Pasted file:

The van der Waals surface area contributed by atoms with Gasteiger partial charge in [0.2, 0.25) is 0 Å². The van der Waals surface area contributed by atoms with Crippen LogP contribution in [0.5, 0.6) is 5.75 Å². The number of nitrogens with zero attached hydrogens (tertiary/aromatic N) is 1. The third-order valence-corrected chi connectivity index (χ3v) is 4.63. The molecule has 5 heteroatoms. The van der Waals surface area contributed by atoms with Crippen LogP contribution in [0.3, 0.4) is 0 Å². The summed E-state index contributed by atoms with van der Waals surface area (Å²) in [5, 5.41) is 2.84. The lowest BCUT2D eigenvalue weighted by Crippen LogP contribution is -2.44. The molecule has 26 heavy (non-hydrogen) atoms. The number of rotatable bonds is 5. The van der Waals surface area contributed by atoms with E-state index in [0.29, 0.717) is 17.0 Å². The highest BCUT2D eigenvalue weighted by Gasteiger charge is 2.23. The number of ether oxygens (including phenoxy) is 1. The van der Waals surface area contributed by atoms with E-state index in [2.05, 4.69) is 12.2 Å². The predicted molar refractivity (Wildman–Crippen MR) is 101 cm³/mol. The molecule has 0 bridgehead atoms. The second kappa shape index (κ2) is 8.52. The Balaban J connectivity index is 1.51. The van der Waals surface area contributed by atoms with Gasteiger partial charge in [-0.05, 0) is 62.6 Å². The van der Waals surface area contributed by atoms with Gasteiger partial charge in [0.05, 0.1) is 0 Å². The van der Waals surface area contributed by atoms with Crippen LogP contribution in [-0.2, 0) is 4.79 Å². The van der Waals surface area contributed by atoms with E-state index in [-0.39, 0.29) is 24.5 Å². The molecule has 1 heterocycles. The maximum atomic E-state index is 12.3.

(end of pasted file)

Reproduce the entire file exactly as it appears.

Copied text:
The van der Waals surface area contributed by atoms with Gasteiger partial charge in [0.2, 0.25) is 0 Å². The van der Waals surface area contributed by atoms with Crippen LogP contribution in [0.5, 0.6) is 5.75 Å². The number of nitrogens with zero attached hydrogens (tertiary/aromatic N) is 1. The third-order valence-corrected chi connectivity index (χ3v) is 4.63. The molecule has 5 heteroatoms. The van der Waals surface area contributed by atoms with Crippen LogP contribution in [0.3, 0.4) is 0 Å². The summed E-state index contributed by atoms with van der Waals surface area (Å²) in [5, 5.41) is 2.84. The lowest BCUT2D eigenvalue weighted by Crippen LogP contribution is -2.44. The molecule has 26 heavy (non-hydrogen) atoms. The number of rotatable bonds is 5. The van der Waals surface area contributed by atoms with E-state index in [0.29, 0.717) is 17.0 Å². The highest BCUT2D eigenvalue weighted by Gasteiger charge is 2.23. The number of ether oxygens (including phenoxy) is 1. The van der Waals surface area contributed by atoms with E-state index in [2.05, 4.69) is 12.2 Å². The predicted molar refractivity (Wildman–Crippen MR) is 101 cm³/mol. The molecule has 0 bridgehead atoms. The second kappa shape index (κ2) is 8.52. The Balaban J connectivity index is 1.51. The van der Waals surface area contributed by atoms with Gasteiger partial charge in [-0.05, 0) is 62.6 Å². The van der Waals surface area contributed by atoms with Gasteiger partial charge in [0.05, 0.1) is 0 Å². The van der Waals surface area contributed by atoms with Crippen LogP contribution in [-0.2, 0) is 4.79 Å². The van der Waals surface area contributed by atoms with E-state index in [-0.39, 0.29) is 24.5 Å². The molecule has 1 heterocycles. The maximum atomic E-state index is 12.3.